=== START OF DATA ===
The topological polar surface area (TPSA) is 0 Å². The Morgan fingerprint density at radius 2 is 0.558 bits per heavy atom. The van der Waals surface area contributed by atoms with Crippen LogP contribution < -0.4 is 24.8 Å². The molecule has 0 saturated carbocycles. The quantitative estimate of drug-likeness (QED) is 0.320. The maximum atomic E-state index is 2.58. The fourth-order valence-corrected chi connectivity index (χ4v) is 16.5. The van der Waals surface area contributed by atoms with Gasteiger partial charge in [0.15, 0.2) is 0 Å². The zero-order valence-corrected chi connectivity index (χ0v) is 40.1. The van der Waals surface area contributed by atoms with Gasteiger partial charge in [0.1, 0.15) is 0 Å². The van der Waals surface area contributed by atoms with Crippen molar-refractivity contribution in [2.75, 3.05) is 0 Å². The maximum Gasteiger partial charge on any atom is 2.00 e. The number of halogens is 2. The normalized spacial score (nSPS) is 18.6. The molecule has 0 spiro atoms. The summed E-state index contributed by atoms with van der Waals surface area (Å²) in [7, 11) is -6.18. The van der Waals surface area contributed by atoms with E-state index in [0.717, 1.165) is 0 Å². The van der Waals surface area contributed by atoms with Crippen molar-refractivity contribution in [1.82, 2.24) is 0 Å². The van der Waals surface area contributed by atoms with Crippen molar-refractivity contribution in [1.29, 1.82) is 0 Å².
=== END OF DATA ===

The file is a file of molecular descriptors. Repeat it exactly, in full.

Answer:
The topological polar surface area (TPSA) is 0 Å². The Morgan fingerprint density at radius 2 is 0.558 bits per heavy atom. The van der Waals surface area contributed by atoms with Crippen LogP contribution < -0.4 is 24.8 Å². The molecule has 0 saturated carbocycles. The quantitative estimate of drug-likeness (QED) is 0.320. The maximum atomic E-state index is 2.58. The fourth-order valence-corrected chi connectivity index (χ4v) is 16.5. The van der Waals surface area contributed by atoms with Gasteiger partial charge in [0.15, 0.2) is 0 Å². The zero-order valence-corrected chi connectivity index (χ0v) is 40.1. The van der Waals surface area contributed by atoms with Gasteiger partial charge in [0.1, 0.15) is 0 Å². The van der Waals surface area contributed by atoms with Crippen molar-refractivity contribution in [2.75, 3.05) is 0 Å². The maximum Gasteiger partial charge on any atom is 2.00 e. The number of halogens is 2. The normalized spacial score (nSPS) is 18.6. The molecule has 0 spiro atoms. The summed E-state index contributed by atoms with van der Waals surface area (Å²) in [7, 11) is -6.18. The van der Waals surface area contributed by atoms with E-state index in [0.717, 1.165) is 0 Å². The van der Waals surface area contributed by atoms with Crippen molar-refractivity contribution in [1.82, 2.24) is 0 Å². The van der Waals surface area contributed by atoms with Crippen molar-refractivity contribution in [1.29, 1.82) is 0 Å².